School of Discipline for Girls, Chelsea, London

The House of Discipline and School of Reform for Girls (later known as the School of Discipline) was founded in 1825 by group who leading figure was the prison reformer, Elizabeth Fry. The aim of the establishment was "arresting the progress of vice in the minds of female children already contaminated by actual guilt". "Female children of vicious habits" were to be placed under "strict discipline and wholesome restraint... to correct them in their evil ways." The girls were placed under the care of a schoolmistress and instructed in the holy scriptures, reading, spelling, needlework, and household labour. The institution took over a property known as Ormonde House at 2 Paradise Row, Chelsea. (Paradise Row was renamed Queen's Road West in the 1860s, and is now known as Royal Hospital Road.)

2 Paradise Row, date unknown. © Peter Higginbotham

On June 9th, 1856, the School was officially certified as a Reformatory with accommodation for 46 girls. As well as now taking girls placed by the courts, it continued to take voluntary admissions. The matron in 1858 was Mrs Johnson. In that year, the School's government inspector noted that "the school is so efficiently conducted, is under such good superintendence, is so economical in its management, and so successful in its results that I greatly regret to find that the managers are about to give up their certificate under the Youthful Offenders Act, and to continue their admissions to free or unsentenced cases." Since the bulk of the School's inmates were in the latter category, it would receive much greater financial assistance from the grants made to uncertified schools by the Committee of Council than the allowance for maintenance provided by the Home Office.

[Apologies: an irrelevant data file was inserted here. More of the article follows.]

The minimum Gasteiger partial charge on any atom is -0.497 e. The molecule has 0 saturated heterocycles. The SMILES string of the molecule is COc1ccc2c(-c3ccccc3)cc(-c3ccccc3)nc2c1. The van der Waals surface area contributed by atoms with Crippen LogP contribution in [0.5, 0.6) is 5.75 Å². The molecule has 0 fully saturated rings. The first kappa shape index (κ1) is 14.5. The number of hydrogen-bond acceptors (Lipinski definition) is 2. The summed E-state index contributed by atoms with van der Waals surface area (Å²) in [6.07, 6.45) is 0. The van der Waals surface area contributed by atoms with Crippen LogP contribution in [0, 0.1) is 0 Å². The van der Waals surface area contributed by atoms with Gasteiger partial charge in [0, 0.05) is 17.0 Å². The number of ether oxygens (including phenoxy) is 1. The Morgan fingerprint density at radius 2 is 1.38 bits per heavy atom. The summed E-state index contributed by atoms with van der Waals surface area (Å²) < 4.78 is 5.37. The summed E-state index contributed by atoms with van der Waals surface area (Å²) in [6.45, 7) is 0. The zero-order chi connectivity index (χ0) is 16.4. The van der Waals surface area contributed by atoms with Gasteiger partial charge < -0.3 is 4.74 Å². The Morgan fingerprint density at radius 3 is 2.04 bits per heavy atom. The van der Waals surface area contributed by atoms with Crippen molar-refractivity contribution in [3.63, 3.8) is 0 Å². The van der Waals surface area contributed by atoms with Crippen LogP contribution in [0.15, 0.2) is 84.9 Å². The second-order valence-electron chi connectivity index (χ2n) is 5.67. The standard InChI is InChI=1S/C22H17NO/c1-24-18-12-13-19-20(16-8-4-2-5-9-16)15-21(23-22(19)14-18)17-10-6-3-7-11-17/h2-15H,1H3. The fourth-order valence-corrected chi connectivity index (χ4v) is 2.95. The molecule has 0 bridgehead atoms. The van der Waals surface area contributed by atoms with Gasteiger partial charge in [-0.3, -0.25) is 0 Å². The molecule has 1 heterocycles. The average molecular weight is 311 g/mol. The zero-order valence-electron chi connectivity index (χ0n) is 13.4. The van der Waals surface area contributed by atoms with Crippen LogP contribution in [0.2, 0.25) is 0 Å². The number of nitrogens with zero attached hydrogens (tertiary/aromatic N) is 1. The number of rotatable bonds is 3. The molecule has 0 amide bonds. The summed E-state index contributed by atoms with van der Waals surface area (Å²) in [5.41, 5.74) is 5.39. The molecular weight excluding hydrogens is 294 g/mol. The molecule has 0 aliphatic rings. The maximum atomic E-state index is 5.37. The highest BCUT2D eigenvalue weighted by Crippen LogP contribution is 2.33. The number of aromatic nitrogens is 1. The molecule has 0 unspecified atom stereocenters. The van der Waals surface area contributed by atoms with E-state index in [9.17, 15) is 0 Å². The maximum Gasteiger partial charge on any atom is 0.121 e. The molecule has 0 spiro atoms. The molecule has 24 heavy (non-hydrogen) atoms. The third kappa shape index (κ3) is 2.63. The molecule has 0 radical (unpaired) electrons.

On July 9th, 1859, the establishment was re-certified as an Industrial School for 42 girls, aged from 8 to 13 at their date of admission.

Miss Cadham was appointed matron in 1862, a post she held until 1876. She was succeeded by Miss Simon who, for a while, was assisted by her sister as schoolmistress. The industrial training included sewing, knitting, cooking, laundry and housework. In 1879, it was noted that there had been a decline in the number of girls committed to the School by magistrates.

The School maintained a generally good reputation with its inspectors although there were occasional complaints. In 1877, the schoolroom was described as being far too small. In 1883, it was suggested that the amount of punishment being administered was excessive. In 1884 the laundry, baths and lavatory were in want of improvement, and the safety of the dormitories in case of fire was questioned. By October, 1885, a fire escape for the dormitories had been fitted. The previous month there had been a fire in the laundry after some of the things which were drying had fallen into a stove. Fortunately, two fire engines arrived within four minutes of the fire alarm being rung.

In 1885, Miss Seager had become superintendent, having previously held the post of schoolteacher. She resigned in February, 1886, and was succeeded by Miss Lemmon.

In 1889, it was decided that the School buildings, described by an inspector as 'never very convenient or commodious', had outlived their useful purpose. In March, 1890, the School moved to larger premises at Parson's Green.

The old Paradise Row buildings were demolished in 1906.


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  • No records noted at present for this establishment — any information welcome.